Car Accident Lawyer
If you’re worried about the adverse effects of distracted driving, you’re not alone. A 2017 study showed that American drivers worry about distracted driving more than impairment, aggression, and traffic congestion. The most effective way to help prevent distracted driving is to avoid it yourself.
However, the same study showed that even though 88% of drivers see distracted driving as a growing problem, approximately 45% admit to engaging in behaviors they describe as distracting while driving. It may be easier to recognize distractions in your own driving if you understand the different types that can occur.
In-Vehicle Versus External Distractions
A driving distraction is anything that takes your mind off the task of driving. It may also take your eyes off the road and/or your hands off the wheel. The longer a distraction occupies your attention, the more dangerous it can be.
In-vehicle distractions are those found within the cab. The in-vehicle distraction that tends to get the most attention is technology, e.g., smartphones and native infotainment systems built in by the manufacturer of the vehicle. However, other in-vehicle distractions include passengers’ behavior, especially that of misbehaving children or pets. You can also become distracted while trying to adjust the climate controls or the radio. It is safest to avoid in-vehicle distractions whenever possible or to address them before setting out. When this is not possible, you should pull over to deal with them.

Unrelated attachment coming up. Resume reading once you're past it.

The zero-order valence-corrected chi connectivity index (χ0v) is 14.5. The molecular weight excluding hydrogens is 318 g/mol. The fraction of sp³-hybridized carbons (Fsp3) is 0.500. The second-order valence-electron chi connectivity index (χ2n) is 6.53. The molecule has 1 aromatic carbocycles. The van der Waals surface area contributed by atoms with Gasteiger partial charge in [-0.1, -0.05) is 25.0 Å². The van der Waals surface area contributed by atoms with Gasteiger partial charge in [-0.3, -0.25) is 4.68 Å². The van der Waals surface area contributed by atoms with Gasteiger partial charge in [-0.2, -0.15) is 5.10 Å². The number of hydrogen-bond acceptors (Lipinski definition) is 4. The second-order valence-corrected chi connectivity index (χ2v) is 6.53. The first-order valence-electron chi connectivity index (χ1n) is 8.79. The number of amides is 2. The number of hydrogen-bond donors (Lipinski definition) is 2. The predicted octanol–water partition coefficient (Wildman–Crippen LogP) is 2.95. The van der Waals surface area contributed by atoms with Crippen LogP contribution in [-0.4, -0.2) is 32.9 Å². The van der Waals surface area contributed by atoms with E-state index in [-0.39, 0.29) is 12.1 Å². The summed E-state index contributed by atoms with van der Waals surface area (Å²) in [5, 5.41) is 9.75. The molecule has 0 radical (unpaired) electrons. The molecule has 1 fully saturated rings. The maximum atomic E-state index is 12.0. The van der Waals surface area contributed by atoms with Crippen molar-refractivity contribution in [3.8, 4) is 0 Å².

An external distraction is one that occurs outside the vehicle. Billboards are an external distraction that many drivers underestimate. Flashing LED billboard displays that update every few seconds allow advertisers to maximize their revenue by selling a lot more advertising space. However, they can be dangerously distracting, drawing drivers’ eyes every time they switch to a new advertisement. Even the traditional static billboards can be distracting if they display a large amount of hard-to-read text.
Driver-Initiated Versus Non-Driver-Initiated
Billboards and other external distractions are non-driver-initiated. They are distractions that occur outside your vehicle, and as such, you have no control over them. Some in-vehicle distractions are also non-driver-initiated, such as a 2-year-old who suddenly decides to throw a temper tantrum. However, driver-initiated distractions are those over which you have control. For example, you can make the choice to complete grooming at home rather than trying to apply make-up in your automobile and eat breakfast at home rather than going through the drive-thru on your daily commute.
What makes distracted driving particularly frustrating is that you can only change your own behavior, not that of others. If you have been injured in an accident due to someone else’s distraction, contact a car accident lawyer, like from Davis & Brusca.